“Mandy, you’re a fine girl”
Nicholas Cage is the definitive lunatic actor, a fearless performer who happily takes on the wackiest smorgasbord of roles and often dials up his maddening psyche to a hilarious extent. Mandy, the latest film from Panos Cosmatos, seems like the perfect vehicle for a supremely unhinged Cage turn, but there’s a refinement to his rage and a nuance to his thoroughly engaging battle which makes this, perhaps, his best movie to date.
The story (also penned by Cosmatos and co-writer Aaron Stewart-An) is of Red Miller, a lumberjack thrown into a world of psychedelic vengeance when a terrifying cult and their group of nightmarish bikers capture and burn his wife, Mandy (Andrea Riseborough), alive.
“When I die, bury me deep, lay two speakers at my feet, wrap some headphones around my head and rock and roll me when I’m dead,” is the message presented to you on the opening screen. Famously the words of a convicted prisoner on death row, it serves as a fitting allegory for the deranged marriage of sound and visuals that blast you firmly into Mandy’s warped dimension. From the red serif fonts, to the grainy, grand, picturesque landscape that opens the picture, Cosmatos’ evidently loves the 80s. Like the testosterone fuelled action flicks of that time, all that’s missing from the introductory scene with Cage’s Red, who’s first seen holding a chainsaw, is the bouncing military theme of Alan Silvestri. Funnily enough, there’s a sensational scene with Predator‘s Bill Duke which is essentially a zinger-off inside a camper van.
We roam around “The Shadow Mountains, 1938 A.D.”, a ruthlessly quaint paradise that is just waiting to be ruined. The cult’s inevitable attack is terrifically employed; a total neon, flashing nightmare that brings about an onslaught of horrific scenes. There’s a whole thing with a massive hornet and it’s far and away one of the most asphyxiating scenes of the year. This is swiftly followed with a nightmarish rendition of a Carpenters number, some uncomfortable masturbating and then, fire.
Cosmatos’ aptitude for tough, unflinching imagery is commendable, showing us a menagerie of off-putting imagery, from dead animals to skinned faces. But what elevates the disgust beyond surface level gross-outs is the gorgeous and very critical use of lighting. Benjamin Loeb frames the high with an arthouse panache, seamlessly blending a neon-fuelled colour palette the likes of which haven’t really graced screens. The transitions are spell-binding, and what the filmmakers do really skilfully is manipulate the darkness around our twisted ensemble to accentuate the light that appears to radiate within them.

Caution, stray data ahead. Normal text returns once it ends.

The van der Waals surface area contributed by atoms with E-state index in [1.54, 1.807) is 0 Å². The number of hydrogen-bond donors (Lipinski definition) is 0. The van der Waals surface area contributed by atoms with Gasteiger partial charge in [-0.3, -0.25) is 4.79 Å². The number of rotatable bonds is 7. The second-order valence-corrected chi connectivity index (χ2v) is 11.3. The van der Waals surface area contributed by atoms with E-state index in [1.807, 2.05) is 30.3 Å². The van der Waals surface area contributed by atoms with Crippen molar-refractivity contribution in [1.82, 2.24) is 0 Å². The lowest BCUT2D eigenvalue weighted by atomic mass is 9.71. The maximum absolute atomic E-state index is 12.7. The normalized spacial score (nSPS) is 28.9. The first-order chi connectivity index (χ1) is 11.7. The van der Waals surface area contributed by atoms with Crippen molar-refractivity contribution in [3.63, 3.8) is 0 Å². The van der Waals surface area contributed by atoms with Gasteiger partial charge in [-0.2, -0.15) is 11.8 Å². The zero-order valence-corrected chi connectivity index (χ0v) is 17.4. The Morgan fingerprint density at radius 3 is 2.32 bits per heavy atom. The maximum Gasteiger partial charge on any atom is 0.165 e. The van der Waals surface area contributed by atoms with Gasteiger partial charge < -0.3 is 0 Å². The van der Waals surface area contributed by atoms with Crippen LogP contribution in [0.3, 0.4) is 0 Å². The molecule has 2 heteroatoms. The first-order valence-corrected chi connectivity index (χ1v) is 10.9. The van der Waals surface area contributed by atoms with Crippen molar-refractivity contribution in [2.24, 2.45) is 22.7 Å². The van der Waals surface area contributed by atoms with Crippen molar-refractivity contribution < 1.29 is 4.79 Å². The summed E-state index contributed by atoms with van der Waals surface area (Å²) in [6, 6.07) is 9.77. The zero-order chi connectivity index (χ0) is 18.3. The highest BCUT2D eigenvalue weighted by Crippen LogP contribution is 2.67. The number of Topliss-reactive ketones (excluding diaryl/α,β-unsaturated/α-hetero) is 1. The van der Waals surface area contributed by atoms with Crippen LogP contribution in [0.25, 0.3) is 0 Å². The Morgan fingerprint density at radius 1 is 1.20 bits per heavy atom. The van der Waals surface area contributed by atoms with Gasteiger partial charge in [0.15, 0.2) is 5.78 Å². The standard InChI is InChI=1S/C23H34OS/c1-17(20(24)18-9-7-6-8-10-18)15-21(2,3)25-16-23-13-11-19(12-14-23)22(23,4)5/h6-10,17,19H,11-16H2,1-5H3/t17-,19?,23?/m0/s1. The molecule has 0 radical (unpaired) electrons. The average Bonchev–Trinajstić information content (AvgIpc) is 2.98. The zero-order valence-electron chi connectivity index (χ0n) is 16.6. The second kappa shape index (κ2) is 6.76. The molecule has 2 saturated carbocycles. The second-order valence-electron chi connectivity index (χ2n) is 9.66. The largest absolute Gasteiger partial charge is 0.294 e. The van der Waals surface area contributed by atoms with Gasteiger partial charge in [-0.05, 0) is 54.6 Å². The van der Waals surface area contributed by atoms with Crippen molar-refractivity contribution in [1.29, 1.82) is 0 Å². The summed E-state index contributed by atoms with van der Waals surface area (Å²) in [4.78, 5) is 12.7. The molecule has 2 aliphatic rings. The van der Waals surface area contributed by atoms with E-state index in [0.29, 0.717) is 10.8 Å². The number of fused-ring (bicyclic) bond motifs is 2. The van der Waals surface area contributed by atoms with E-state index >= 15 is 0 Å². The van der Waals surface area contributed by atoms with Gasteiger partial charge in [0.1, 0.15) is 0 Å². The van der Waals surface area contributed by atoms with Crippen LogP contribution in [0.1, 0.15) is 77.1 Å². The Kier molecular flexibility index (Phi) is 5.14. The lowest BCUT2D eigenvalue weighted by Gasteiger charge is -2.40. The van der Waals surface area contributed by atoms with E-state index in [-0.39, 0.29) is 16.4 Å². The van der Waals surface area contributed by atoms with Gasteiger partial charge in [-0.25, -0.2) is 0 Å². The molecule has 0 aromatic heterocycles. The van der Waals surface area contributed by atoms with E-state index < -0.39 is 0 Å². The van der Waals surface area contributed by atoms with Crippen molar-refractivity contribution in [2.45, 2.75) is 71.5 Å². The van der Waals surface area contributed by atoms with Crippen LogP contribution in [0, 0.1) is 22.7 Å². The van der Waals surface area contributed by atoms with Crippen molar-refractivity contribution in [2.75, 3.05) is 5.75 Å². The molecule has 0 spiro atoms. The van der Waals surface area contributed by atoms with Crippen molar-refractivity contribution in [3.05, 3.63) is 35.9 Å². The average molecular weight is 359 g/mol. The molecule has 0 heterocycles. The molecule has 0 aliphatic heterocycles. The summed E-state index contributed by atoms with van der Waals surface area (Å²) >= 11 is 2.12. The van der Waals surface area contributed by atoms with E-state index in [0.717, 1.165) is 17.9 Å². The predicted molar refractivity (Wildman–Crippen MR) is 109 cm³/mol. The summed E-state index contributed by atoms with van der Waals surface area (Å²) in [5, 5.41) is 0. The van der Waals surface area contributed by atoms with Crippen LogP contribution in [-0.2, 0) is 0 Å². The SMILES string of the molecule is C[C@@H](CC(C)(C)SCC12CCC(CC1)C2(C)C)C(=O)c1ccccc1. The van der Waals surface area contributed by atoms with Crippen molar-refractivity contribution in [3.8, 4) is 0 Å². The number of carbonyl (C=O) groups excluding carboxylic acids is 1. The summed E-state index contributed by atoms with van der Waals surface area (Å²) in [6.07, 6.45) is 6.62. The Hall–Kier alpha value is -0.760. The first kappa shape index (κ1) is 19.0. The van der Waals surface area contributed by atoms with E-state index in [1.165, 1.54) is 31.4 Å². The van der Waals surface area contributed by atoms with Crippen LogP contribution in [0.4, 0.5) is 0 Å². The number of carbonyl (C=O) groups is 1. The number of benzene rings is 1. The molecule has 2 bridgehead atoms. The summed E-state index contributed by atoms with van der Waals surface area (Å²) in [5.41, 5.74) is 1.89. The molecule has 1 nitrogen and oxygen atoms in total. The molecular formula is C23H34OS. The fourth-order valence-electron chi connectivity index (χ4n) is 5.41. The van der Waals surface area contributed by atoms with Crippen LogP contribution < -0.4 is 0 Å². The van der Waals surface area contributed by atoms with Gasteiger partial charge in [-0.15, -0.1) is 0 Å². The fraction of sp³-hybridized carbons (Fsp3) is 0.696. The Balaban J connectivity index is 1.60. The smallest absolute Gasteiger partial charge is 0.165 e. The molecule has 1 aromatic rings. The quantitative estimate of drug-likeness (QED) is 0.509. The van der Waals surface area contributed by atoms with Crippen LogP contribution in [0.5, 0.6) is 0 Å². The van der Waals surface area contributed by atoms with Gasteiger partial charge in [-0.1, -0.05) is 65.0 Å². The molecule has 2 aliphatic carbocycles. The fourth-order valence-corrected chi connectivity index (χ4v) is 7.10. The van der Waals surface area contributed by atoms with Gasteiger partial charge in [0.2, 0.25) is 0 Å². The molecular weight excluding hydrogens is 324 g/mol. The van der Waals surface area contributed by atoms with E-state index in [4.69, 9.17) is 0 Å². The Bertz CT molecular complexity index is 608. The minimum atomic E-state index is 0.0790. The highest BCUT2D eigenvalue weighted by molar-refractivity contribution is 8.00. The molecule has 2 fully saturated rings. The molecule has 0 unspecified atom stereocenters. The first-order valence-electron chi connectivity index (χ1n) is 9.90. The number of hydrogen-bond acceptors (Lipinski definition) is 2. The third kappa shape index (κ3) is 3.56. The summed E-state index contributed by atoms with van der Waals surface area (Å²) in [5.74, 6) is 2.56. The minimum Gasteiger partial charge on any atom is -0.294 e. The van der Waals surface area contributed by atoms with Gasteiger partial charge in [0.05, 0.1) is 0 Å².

The progression of the fairly standard revenge plot is a brutal slow-burner, packed with some absolutely standout set-pieces (a bloody, bloody chainsaw battle which would literally make any film better). There’s plenty of goretacular kills and super stylish ambushes, but it’s all padded out too much. There’s a strong case to be made that the film could have been made with little to no dialogue at all and shortened by around 20 minutes – while the initial conversations between Red and Mandy elicit feelings of absolute contentment, as they chat about everything and nothing, the same gravitas could have been evoked from a further focus on the music.
Fittingly, the music is the best aspect of the film, only it has a bittersweet success. The last score from Jóhann Jóhannsson, before he sadly passed away, is an accomplished cacophony of at times ethereal, at others demented soundscapes. Infused with heavy metal riffs and deep, industrial synth-wave sounds, the composer was always known for being experimental but the praise here isn’t just extended to the quality and power of his music, it serves the story perfectly. For a film steeped in a hallucinatory state of being, Jóhannsson’s soundtrack conjures up a a transfixing atmosphere.
Cage’s work here is remarkable, honing in his career-known, memetastic flamboyancy and sharpening it into something much more sensitive, refined and compelling. His agony stretches through into your chest, pulsating like a burning fire. He is blessed with the ability to carry off some fantastic one-liners (“I’m your God now”) and perform a single-take in a bathroom, screaming while covered in blood and drinking an entire bottle of vodka. But most of all, he channels grief into its most furious form and his vindictive quest really hits home.
The cult stuff is mostly okay but not as straight-up mad as one may have liked. The bikers are great, and are more suitable within the beast Cosmatos goes for. But even beyond lines like, “The darker the whore, the brighter the flame”, the bog-standard members don’t carry the same intriguing gravitas as their foe. Perhaps they should have elected Chris Hemsworth as their cult leader.
A mind-bending phantasmagoria that sees a career-best Cage tackle a cult in neon-smothered hell.
Cameron Frew – @FrewFilm